In Australia, it has been estimated that of the 30,000 or so people involved in the Western Australian mining industry, nearly half are exposed to noise above the regulatory “action level”.This suggests that while great progress has been made in addressing mining industry noise in recent decades, significant efforts are still required.
Noise injury is the most prevalent occupational hazard in heavy industry. Unlike handling injuries, falls and chemical exposure, its symptoms are mostly “invisible”: no blood or broken bones, no ambulances, hospitalisation or fatalities. One result of this is the lack of tangible “legitimacy” for access to rehabilitation and compensation. And there are other insidious personal and economic impacts.
The signs of noise injury include hearing loss, reduced speech clarity (especially in background noise), irritation and anxiety. Hearing loss is the most obvious of these. There are also problems such as tinnitus or “head noises”, headaches, hypertension and ischaemic heart disease, vertigo or dizziness, and muscular tension.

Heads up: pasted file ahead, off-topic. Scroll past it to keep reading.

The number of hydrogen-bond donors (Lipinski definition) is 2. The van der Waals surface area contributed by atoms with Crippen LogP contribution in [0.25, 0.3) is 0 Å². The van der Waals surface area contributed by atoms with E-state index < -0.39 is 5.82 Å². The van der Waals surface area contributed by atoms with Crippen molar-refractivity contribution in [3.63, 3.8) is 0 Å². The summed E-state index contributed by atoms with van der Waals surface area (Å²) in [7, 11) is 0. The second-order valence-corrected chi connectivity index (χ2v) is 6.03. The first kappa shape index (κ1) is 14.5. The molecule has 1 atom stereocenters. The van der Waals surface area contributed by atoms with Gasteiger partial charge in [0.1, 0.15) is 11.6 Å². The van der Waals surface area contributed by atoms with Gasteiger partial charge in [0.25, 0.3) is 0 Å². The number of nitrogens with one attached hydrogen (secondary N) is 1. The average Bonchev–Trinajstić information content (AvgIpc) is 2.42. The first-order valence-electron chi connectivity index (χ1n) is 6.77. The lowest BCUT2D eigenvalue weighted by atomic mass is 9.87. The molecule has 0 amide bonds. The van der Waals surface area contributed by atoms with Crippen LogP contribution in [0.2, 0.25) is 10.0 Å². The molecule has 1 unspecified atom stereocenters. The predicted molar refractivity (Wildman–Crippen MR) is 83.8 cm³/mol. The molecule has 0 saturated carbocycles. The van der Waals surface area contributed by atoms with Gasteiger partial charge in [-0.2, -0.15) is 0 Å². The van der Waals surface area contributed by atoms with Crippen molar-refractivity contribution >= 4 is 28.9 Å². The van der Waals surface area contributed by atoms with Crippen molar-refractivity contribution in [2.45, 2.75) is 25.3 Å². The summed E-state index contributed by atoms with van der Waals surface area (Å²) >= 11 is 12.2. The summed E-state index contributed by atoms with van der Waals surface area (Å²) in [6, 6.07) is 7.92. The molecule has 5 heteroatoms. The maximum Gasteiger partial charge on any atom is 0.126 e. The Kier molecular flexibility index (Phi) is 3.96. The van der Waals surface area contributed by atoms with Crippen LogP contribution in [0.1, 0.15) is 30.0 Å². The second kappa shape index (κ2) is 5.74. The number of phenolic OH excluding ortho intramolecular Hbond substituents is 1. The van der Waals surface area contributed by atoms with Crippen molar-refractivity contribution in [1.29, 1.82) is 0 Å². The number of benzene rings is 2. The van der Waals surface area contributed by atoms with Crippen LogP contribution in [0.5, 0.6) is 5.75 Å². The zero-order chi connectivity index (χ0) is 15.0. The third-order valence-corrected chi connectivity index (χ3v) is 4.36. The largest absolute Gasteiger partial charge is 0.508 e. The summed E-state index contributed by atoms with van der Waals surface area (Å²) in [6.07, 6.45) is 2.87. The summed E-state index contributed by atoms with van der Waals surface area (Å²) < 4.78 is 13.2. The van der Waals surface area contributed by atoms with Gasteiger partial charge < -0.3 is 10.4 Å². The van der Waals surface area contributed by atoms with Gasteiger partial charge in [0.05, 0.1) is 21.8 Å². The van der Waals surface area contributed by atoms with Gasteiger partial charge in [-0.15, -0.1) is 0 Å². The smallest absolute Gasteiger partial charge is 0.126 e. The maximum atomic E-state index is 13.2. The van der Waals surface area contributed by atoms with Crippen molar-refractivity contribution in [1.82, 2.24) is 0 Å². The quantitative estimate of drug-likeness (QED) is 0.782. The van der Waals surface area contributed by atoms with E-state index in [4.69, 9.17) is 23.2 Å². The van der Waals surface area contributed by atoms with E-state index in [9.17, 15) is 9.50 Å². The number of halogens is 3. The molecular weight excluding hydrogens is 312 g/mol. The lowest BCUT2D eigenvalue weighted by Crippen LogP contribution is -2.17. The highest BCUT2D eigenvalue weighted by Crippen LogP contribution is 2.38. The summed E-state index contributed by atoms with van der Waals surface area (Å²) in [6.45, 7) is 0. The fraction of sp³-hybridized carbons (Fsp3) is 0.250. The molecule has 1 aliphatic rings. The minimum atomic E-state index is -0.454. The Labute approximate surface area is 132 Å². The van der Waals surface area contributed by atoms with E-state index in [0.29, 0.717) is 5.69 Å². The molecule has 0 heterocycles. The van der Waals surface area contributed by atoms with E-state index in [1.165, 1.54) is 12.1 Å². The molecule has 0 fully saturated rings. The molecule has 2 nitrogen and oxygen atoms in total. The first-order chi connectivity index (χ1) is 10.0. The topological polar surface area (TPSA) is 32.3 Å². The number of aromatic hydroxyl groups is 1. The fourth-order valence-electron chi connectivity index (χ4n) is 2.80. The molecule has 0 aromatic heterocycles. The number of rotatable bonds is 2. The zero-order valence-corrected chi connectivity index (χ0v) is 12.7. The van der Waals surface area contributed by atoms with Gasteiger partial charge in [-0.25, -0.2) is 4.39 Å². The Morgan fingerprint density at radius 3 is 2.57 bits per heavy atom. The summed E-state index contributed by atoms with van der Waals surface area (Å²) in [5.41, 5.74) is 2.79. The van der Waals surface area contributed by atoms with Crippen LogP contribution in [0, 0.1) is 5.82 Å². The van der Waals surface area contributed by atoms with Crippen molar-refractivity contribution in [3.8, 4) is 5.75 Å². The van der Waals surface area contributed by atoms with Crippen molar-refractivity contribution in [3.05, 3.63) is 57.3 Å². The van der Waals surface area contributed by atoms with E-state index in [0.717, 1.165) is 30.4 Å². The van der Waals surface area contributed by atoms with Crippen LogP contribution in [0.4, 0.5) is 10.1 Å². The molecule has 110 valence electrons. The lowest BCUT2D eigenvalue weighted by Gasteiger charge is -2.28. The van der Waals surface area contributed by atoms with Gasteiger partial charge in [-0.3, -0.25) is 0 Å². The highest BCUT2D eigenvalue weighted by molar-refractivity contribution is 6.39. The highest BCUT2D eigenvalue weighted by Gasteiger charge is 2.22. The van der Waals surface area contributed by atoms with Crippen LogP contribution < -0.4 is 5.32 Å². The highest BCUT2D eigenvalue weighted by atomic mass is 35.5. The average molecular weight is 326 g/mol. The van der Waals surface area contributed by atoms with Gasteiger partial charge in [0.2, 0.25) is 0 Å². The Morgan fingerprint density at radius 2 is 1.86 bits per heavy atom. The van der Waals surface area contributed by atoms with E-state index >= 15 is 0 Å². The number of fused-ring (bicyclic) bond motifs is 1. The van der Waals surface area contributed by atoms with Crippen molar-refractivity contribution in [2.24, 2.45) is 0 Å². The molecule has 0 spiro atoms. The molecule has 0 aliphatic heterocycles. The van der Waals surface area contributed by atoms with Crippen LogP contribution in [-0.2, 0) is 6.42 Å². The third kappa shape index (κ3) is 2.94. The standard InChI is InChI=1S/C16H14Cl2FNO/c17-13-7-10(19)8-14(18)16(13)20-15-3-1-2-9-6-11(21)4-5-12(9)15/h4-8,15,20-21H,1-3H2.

The question of how these effects interact with worker performance and output has been of interest to researchers for some decades. While unanswered questions remain, some disturbing themes have emerged. Industrial noise can significantly reduce productivity, and increase absenteeism and losttime accidents. Laboratory studies have also demonstrated loss of performance associated with noise, and the occurrence of increased problem solving errors, reduced comprehension of written material, and impaired memory, recollection of order and ability to focus on nearby activity. It is notable that many of these symptoms result from noise intensities well below the regulation industrial “action level” of 85dB(A). People who are accustomed to ongoing noise are also found to make, for example, more errors. Most concerning is the belief that many of these laboratory findings may be worse in the workplace setting.